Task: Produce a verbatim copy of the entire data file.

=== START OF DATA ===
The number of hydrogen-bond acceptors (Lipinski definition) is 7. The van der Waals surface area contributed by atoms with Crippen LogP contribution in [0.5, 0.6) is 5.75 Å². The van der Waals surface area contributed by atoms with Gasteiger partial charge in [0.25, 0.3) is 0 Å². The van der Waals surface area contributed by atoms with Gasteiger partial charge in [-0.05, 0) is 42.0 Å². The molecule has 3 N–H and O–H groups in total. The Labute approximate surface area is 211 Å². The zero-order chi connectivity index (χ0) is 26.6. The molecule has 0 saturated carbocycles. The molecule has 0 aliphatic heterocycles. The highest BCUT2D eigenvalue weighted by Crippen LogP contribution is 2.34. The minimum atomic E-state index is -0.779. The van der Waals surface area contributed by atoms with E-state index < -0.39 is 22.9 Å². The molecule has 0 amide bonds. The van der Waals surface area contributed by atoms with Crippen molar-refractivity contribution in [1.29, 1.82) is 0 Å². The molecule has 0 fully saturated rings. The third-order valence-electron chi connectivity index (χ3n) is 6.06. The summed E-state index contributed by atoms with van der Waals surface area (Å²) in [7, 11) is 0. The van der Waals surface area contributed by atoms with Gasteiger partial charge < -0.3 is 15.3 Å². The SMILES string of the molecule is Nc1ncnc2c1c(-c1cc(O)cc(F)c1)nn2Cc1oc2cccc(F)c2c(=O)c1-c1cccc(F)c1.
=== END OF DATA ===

The number of hydrogen-bond acceptors (Lipinski definition) is 7. The van der Waals surface area contributed by atoms with Crippen LogP contribution in [0.5, 0.6) is 5.75 Å². The van der Waals surface area contributed by atoms with Gasteiger partial charge in [0.25, 0.3) is 0 Å². The van der Waals surface area contributed by atoms with Gasteiger partial charge in [-0.05, 0) is 42.0 Å². The molecule has 3 N–H and O–H groups in total. The Labute approximate surface area is 211 Å². The zero-order chi connectivity index (χ0) is 26.6. The molecule has 0 saturated carbocycles. The molecule has 0 aliphatic heterocycles. The highest BCUT2D eigenvalue weighted by Crippen LogP contribution is 2.34. The minimum atomic E-state index is -0.779. The van der Waals surface area contributed by atoms with E-state index < -0.39 is 22.9 Å². The molecule has 0 amide bonds. The van der Waals surface area contributed by atoms with Crippen molar-refractivity contribution in [1.29, 1.82) is 0 Å². The molecule has 0 fully saturated rings. The third-order valence-electron chi connectivity index (χ3n) is 6.06. The summed E-state index contributed by atoms with van der Waals surface area (Å²) in [7, 11) is 0. The van der Waals surface area contributed by atoms with Gasteiger partial charge < -0.3 is 15.3 Å². The SMILES string of the molecule is Nc1ncnc2c1c(-c1cc(O)cc(F)c1)nn2Cc1oc2cccc(F)c2c(=O)c1-c1cccc(F)c1.